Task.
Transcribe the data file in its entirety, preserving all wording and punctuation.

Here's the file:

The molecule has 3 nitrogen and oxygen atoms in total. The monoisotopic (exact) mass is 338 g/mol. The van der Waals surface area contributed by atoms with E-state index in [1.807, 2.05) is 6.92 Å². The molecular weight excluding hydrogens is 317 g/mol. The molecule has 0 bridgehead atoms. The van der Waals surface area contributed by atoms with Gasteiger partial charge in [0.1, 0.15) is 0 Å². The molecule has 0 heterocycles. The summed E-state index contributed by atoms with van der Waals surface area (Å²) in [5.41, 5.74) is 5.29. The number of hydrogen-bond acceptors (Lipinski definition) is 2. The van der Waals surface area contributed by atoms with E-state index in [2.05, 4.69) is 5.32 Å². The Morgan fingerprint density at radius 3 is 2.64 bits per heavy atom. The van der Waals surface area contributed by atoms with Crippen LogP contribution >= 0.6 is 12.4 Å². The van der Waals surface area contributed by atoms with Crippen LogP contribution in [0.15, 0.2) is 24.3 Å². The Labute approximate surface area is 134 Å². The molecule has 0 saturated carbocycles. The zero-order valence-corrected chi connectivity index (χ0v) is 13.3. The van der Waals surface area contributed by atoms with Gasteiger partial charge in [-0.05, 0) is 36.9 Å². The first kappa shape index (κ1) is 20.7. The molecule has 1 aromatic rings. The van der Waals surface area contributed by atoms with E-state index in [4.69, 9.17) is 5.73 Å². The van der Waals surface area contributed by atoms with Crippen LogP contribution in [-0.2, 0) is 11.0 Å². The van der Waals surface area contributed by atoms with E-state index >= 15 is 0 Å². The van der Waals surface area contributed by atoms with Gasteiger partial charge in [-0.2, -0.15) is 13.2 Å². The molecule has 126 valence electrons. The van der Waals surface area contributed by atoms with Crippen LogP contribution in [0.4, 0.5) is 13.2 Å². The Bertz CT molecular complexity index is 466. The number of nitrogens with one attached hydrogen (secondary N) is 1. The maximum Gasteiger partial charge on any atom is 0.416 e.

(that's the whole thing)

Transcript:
The molecule has 3 nitrogen and oxygen atoms in total. The monoisotopic (exact) mass is 338 g/mol. The van der Waals surface area contributed by atoms with E-state index in [1.807, 2.05) is 6.92 Å². The molecular weight excluding hydrogens is 317 g/mol. The molecule has 0 bridgehead atoms. The van der Waals surface area contributed by atoms with Gasteiger partial charge in [0.1, 0.15) is 0 Å². The molecule has 0 heterocycles. The summed E-state index contributed by atoms with van der Waals surface area (Å²) in [5.41, 5.74) is 5.29. The number of hydrogen-bond acceptors (Lipinski definition) is 2. The van der Waals surface area contributed by atoms with E-state index in [2.05, 4.69) is 5.32 Å². The Morgan fingerprint density at radius 3 is 2.64 bits per heavy atom. The van der Waals surface area contributed by atoms with Crippen LogP contribution >= 0.6 is 12.4 Å². The van der Waals surface area contributed by atoms with Crippen LogP contribution in [0.15, 0.2) is 24.3 Å². The Labute approximate surface area is 134 Å². The molecule has 0 saturated carbocycles. The zero-order valence-corrected chi connectivity index (χ0v) is 13.3. The van der Waals surface area contributed by atoms with Gasteiger partial charge in [-0.05, 0) is 36.9 Å². The first kappa shape index (κ1) is 20.7. The molecule has 1 aromatic rings. The van der Waals surface area contributed by atoms with E-state index in [4.69, 9.17) is 5.73 Å². The van der Waals surface area contributed by atoms with Crippen LogP contribution in [-0.2, 0) is 11.0 Å². The van der Waals surface area contributed by atoms with E-state index >= 15 is 0 Å². The van der Waals surface area contributed by atoms with Gasteiger partial charge in [-0.2, -0.15) is 13.2 Å². The molecule has 126 valence electrons. The van der Waals surface area contributed by atoms with Crippen LogP contribution in [0.4, 0.5) is 13.2 Å². The Bertz CT molecular complexity index is 466. The number of nitrogens with one attached hydrogen (secondary N) is 1. The maximum Gasteiger partial charge on any atom is 0.416 e.